The stratigraphic and tectonic framework of the Brent Group and their respective depositional environments is well studied and documented in the literature. The lower progradational Brent deltaic sequence is the response of a high sediment supply rate outpacing the accommodation space rate caused by subsidence and an overall sea level rise stage. These types of systems are typically overfilled basin systems and their facies distribution and stratigraphy are considered be governed by autogenic processes. This implies that the main (fluvial, climatic and basinal) forcing conditions were steady making these formative processes greatly dependent on the geometrical characteristics of the receiving basin and the river delta.
While wells and seismic data give a good overview of the stratigraphic sequences, there is still insufficient understanding of the detailed stratigraphic characteristics and facies development within the Brent’s deltaic sequences as response to steady forcing and specific-local scale conditions. This research will focus on the effect of the antecedent bathymetry over which the delta prograded. This antecedent bathymetry is formed by the top of the Oseberg Formation, a coarse grained fan delta. The research objective of this MSc. project is: How the geomorphological evolution, sediment partitioning, facies evolution and stratigraphic response are affected under variable bathymetric conditions by (1) changes in the shoreline direction with respect to the Oseberg´s Fm. pinch out and (2) variable substrate erodability.
To address the research objective, a downscaled Brent fluviodeltaic model was created for the Huldra area accounting for the bathymetry generated by the Oseberg Fm. pinch out and also the presumed steady forcing conditions. Published data and data available from STATOIL ASA were used to constrain the basinal and fluvial forcing conditions and the initial bathymetry prevailing in the studied area during Early Jurassic times.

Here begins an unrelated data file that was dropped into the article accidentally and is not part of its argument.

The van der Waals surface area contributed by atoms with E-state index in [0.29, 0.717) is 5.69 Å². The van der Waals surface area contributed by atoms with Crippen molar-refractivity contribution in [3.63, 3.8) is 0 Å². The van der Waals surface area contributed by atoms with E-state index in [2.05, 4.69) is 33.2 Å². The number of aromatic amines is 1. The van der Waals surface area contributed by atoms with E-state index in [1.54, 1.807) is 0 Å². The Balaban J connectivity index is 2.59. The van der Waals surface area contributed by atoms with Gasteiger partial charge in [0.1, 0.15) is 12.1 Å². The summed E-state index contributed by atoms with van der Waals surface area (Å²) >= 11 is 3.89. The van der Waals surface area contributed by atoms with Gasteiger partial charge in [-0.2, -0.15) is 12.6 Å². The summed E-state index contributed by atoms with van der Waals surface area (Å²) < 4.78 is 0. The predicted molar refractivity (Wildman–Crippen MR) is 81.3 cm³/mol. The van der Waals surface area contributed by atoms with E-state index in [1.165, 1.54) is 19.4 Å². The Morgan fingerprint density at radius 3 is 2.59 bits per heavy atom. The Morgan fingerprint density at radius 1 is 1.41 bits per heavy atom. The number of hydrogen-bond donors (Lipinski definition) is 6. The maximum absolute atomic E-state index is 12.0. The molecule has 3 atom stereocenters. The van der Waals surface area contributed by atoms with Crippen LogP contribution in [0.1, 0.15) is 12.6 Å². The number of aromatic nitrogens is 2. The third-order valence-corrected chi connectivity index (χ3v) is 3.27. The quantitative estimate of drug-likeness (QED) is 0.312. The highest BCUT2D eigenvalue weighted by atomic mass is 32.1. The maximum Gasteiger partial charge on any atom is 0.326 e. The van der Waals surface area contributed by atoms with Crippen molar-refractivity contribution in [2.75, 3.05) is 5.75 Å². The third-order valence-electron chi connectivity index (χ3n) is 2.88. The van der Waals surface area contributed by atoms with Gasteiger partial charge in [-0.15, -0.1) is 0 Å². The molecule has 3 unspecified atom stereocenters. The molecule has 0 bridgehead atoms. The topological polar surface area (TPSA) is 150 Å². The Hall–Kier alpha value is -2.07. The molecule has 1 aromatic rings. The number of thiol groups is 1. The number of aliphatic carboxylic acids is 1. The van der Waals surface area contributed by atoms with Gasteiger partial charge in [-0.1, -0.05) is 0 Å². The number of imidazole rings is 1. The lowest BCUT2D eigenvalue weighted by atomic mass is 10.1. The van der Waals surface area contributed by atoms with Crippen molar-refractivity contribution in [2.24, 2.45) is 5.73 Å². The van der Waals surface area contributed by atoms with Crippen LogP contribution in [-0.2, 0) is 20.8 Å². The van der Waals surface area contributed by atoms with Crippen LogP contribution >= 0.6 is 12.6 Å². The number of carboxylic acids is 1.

Numerical experiments using a hydrodynamic model (Delft3D) show that progradation over the pinch out (shelf edge) can occur under steady sea level condition, producing lobate geometries and basinward sediment sand prone wedge accumulation reaching up to 25 m of thickness. Furthermore they also shows that at, for the anticipated wave climate, no wave induced reworking or transporting of the sand-size grain sediments occurred below 5m water depth because the near-wave orbital velocities are below the threshold transport value. Changing shoreline orientation impacts the wave spreading angle and thereby the affects the interplay between river and basinal forcings. These influence the near coastal reworking pattern as well upstream characteristics of the prograding delta (such as channel avulsion, shifting and abandonment).
The numerical experiments including the erodability of the substrate show a large impact on the evolution of the delta. It controls the geometry of the distributary channels. A non-erodible substrate generates wide channels while an erodible substrate produces deeper yet narrower channels since incisions can occur. In addition, it provides a variable but limited sediment source to the delta and the shelf coming from the eroding river bed.
While Delft3D is a hydrodynamic model generally applied for engineering scale problems, this study shows it can also be applied to a more geological context. In this aspect we were able to produce new and more geological visualizations not produced before with Delft3D including chronostratigraphic bed level changes, facies model, wheeler diagrams, and reservoir geology maps.